And it's just in time: 74% of marketers say they will shift more money into digital video when they see evidence of its ability to drive online sales, and 60% echo this sentiment for offline sales.
Marketers hesitance to grant video the sales-generating powers they've seen with other mediums is odd, considering the high percentage of marketers who had a positive ROI experience with digital video, and many of them report very strong ROI levels.
The hard evidence is even more compelling. In a recent industry study, NCS reported that its database of 1,400 cases, including 450 brands, shows an average sales lift for digital video of $23.48 per thousand exposures—higher average sales lift than any other medium in the database.
Considering marketers' statements that they would shift funds to digital video when they see the evidence of its ability to profitably generate sales, and recent ROI and ROAS case studies, we expect to see more marketers perceiving and adopting digital video as a sales tool for their marketing strategies.
How Will This Process Unfold?
We expect to see a nuanced story in the year or two ahead, and it will vary by industry sector:
The travel industry is already using digital video as a sales driver. Most travel marketers we surveyed already see digital video as a superior sales driver, which could be because it is already a data-rich environment. Travel bookings moved online fairly quickly compared with the path to purchase in other industries. These marketers recognize that digital video can be personalized via behavioral targeting and that it works well at the top and bottom of the purchase funnel. Experience shows the medium can close deals in their industry. They have had good ROI experience in the $2-3 range, and they would shift money from email and social to increase digital video capabilities in the future. For the travel industry, digital video is an upgrade to current digital marketing.
Automotive marketers see digital video as a way to drive traffic to showrooms. Dealerships determine the success of marketing tactics by how many people visit their locations. Most automotive marketers say they would shift funds from TV and radio if they saw even more evidence that digital video drives showroom traffic and sales. They are aware that personalizing video messages is key to successful performance, but they seem to need more evidence of digital video's ability to contribute to the sale itself. That might be explained by the fact that they report both the lowest and highest ROI experiences in the study.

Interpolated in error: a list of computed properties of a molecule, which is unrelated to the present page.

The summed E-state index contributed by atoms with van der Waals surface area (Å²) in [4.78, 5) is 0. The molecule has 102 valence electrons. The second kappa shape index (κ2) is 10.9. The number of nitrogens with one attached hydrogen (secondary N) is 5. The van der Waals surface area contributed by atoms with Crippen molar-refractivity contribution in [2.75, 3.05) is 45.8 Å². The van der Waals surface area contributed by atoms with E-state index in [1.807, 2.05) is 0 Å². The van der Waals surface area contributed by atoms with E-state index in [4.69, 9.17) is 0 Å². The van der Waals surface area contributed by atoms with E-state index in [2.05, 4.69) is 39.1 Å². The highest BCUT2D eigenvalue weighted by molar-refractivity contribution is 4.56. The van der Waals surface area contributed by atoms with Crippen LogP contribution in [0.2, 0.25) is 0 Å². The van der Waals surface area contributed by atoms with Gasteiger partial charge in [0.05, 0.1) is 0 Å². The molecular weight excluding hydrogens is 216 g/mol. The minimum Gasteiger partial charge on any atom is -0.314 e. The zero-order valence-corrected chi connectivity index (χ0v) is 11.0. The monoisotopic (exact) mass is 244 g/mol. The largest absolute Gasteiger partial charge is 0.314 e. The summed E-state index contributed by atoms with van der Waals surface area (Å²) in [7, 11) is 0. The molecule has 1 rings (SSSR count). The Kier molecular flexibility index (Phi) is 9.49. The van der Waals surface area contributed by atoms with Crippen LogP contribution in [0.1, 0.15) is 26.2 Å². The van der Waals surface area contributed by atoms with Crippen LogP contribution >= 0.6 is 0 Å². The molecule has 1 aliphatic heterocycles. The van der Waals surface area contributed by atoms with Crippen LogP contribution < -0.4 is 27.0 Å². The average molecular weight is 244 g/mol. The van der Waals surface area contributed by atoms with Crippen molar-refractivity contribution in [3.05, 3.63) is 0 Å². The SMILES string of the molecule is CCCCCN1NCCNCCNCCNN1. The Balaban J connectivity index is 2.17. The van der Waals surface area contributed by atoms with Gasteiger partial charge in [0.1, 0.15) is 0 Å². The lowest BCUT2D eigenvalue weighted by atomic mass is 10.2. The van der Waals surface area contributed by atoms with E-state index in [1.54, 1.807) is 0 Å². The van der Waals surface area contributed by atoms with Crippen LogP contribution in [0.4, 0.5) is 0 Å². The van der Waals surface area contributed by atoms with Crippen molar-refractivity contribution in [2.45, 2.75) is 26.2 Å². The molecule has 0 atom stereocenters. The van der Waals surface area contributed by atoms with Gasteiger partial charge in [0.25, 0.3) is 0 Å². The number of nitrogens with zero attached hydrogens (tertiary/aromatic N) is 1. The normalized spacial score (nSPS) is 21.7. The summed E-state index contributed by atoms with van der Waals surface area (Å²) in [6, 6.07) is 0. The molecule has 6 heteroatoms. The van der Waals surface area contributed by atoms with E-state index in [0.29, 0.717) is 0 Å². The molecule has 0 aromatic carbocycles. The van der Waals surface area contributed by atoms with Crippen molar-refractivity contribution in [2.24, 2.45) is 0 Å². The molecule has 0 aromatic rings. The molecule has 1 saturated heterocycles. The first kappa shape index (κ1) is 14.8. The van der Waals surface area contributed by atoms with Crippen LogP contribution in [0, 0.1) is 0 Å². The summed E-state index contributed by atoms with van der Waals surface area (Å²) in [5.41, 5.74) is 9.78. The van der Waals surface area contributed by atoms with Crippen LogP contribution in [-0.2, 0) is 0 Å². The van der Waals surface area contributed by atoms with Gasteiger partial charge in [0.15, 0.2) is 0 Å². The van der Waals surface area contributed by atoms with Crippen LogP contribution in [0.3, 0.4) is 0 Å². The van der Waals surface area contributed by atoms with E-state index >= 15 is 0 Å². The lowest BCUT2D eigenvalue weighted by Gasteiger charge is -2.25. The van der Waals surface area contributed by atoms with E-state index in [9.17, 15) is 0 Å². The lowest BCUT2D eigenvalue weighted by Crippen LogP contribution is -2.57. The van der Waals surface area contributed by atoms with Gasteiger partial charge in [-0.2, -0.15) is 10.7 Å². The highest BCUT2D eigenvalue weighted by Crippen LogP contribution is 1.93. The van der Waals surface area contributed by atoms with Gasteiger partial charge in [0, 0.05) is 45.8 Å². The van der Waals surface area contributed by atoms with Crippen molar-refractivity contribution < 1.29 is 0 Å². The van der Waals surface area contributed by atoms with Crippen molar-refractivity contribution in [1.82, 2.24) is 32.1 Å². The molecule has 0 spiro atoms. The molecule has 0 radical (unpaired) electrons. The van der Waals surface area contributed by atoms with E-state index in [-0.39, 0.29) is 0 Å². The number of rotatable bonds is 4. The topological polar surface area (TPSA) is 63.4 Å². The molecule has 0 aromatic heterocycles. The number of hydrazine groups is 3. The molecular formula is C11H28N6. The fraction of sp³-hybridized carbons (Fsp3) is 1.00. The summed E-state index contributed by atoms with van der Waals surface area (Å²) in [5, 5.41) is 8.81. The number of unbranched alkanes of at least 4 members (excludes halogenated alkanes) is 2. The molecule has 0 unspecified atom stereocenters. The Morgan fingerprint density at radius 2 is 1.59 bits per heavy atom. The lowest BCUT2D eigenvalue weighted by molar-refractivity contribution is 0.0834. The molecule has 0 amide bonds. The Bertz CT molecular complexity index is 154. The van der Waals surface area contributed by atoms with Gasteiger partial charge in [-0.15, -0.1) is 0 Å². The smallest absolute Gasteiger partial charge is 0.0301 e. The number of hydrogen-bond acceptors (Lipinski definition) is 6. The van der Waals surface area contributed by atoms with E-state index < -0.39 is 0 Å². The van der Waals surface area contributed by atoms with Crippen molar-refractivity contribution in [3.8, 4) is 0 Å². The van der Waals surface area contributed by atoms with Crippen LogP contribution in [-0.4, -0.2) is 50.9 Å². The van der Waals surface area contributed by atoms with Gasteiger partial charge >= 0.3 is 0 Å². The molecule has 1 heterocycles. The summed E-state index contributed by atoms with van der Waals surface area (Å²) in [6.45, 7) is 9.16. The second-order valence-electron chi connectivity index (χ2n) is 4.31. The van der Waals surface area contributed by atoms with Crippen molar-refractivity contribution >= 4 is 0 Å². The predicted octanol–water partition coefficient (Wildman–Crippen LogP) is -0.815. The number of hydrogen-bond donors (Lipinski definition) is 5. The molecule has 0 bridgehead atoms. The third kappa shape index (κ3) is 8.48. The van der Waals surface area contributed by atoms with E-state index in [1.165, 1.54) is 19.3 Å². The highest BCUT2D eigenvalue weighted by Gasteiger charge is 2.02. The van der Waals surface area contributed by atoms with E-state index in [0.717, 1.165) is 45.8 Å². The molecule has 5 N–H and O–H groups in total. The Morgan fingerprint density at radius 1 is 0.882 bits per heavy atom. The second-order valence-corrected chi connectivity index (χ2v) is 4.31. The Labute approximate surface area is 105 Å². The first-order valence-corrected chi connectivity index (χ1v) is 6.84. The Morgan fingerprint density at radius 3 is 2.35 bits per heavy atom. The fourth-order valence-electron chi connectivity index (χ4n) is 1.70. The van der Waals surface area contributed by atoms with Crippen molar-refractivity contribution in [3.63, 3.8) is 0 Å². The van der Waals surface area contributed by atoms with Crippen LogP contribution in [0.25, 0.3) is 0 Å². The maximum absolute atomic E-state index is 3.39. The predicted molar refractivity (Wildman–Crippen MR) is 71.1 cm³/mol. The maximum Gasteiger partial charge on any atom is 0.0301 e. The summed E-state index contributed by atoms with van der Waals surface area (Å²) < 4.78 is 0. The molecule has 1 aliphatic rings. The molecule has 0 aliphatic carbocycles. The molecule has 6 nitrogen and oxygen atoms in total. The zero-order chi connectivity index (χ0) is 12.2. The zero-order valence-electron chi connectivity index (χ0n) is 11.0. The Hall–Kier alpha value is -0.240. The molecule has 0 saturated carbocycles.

- Retailers see digital video as another marketing option—but affecting only the digital ecosystem. Building awareness and driving more online sales would motivate retail marketers to invest more in the medium. They would shift money from search and OOH if they saw even better performance at driving digital traffic, but there was little focus on offline sales. That sentiment could be an artifact of the organizational structure of retailers, wherein digital people are only digital people and store people are store people.
- CPG marketers are still learning how to use digital video to drive sales—and their ROIs show that. They continue to see digital video as a branding tool for motivating shoppers, and they measure performance with traditional brand metrics. They are unfocused about where the money should come from, and often fall back to a very traditional approach to optimize it—reach and frequency. However, they do know digital video holds great promise. Unlike the other verticals we analyzed, CPG marketers have an additional hurdle: The retailer stands between them and their consumer, which complicates their marketing and ROAS measurement.
The road ahead seems clear: Digital video's best-practices are becoming increasingly apparent—and, with them, ROI performance is improving. We see digital video increasing across the board for brands and marketers, but the paths will be different for different industries.